Be wary of the shiny objects
The pressure to innovate is at an all-time high within advertising circles. Here, our Communications Planning Manager Stefan Schoombee gives his opinion on what we should be wary of when we set out to reinvent the wheel.
The advertising industry goes home exhausted. Leaning back in its branded armchair, the industry looks forlornly out of its non-branded window, and whispers “how can I deliver innovation for my brand?”
I would like the armchair to break.
Why? I would prefer it ask itself this question: “how can I offer meaningful differentiation for my brand?”
Before you hit me with a pointy semantics stick, there is a difference. Three in fact.
1) Technology is not innovation
In the media industry, a suggestion for innovation typically jumps straight to scalable, technological innovation. New technology that can target the right person cheaper, better, faster, stronger. To the point it may as well be a new Daft Punk song.
This is largely because we partner with media owners who can offer brands an efficient, scalable advertising product that works across their publisher ecosystem.
For the most part this exchange works.
But occasionally these “shiny objects” lead the industry blind.
We pump out volume over virtue.
We pump out the shiny over the sustainable.
All it takes if for someone to put on metaphorical sunglasses and disrupt this thinking.
Ad-blocking should have been anticipated and addressed by the industry far earlier. Easier said than done, sure.
But of course, if you are going to experience daily exposure to visual clutter that diminishes your content experience, and lead to reduced battery life and/or sanity, technology that can tackle this will be attractive to the consumer. And inevitable.
We are starting to wake-up to this now. Branded content and walled gardens are the first steps towards meaningful differentiation.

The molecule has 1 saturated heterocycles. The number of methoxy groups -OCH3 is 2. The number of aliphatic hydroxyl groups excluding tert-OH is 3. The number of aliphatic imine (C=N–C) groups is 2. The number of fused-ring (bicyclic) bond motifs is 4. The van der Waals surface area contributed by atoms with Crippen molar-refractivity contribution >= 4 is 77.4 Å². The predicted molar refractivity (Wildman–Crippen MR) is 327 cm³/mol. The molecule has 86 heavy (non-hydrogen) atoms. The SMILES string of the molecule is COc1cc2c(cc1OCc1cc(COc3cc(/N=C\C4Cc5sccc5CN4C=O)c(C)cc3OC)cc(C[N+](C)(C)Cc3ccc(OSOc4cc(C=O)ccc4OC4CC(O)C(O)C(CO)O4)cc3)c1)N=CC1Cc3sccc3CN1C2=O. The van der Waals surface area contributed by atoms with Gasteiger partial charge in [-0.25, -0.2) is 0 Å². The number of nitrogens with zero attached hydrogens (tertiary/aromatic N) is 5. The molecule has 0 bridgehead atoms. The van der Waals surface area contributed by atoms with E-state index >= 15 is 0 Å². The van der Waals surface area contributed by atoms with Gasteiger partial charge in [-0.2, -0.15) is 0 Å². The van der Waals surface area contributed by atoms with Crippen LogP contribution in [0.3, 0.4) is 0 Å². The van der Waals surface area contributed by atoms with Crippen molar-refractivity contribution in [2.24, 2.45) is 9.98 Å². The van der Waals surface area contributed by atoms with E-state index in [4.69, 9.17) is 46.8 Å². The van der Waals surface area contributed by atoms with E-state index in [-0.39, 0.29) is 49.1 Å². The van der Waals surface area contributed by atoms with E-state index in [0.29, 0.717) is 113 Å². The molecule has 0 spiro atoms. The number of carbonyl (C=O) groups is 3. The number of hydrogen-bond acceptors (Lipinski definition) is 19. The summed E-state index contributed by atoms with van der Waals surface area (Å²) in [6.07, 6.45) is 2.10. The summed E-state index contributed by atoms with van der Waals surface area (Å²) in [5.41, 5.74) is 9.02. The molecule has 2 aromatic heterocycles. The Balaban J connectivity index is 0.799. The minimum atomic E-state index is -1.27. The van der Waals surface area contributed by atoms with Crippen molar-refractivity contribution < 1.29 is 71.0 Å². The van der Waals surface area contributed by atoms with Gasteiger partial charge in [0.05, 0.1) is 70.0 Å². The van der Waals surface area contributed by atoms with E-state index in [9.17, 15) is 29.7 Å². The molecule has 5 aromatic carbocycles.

2) Sustainable innovation
What is really going to make people think differently of advertiser’s products and services, when their competitors are largely using the same advertising formats, messaging and channels as the advertiser themself?
Is “innovation” the answer? In The Simpsons, was “the monorail” the answer?
My point is that standing out from the category is important, but ask yourself - can we see its sustainability in the market? Are we seeing a growth driven by consumers, not advertisers?
3) Consistent innovation
But on the flipside, please don’t get cold feet too early.
So you have conducted the initial research to prove this innovative investment is worthwhile.
Then what is the point of running this ‘innovative activity’, if you give it up after its first run? Is this due to the same research that told you to conduct the activity in the first place?
By giving up the innovative affiliation so quickly, have you really had the time to build resonance with your audience?
Friends’ come-and-go, but the ones that stick are consistent in contact.
If a brand wants to be seen as ‘innovative’ - be consistent to be believable.
During my business studies, I was told information technology management favours the right technology solution for the business problem, not fitting the business problem to the technology.
I think this is a good approach when it comes to innovation.
Or, be wary of the shiny objects.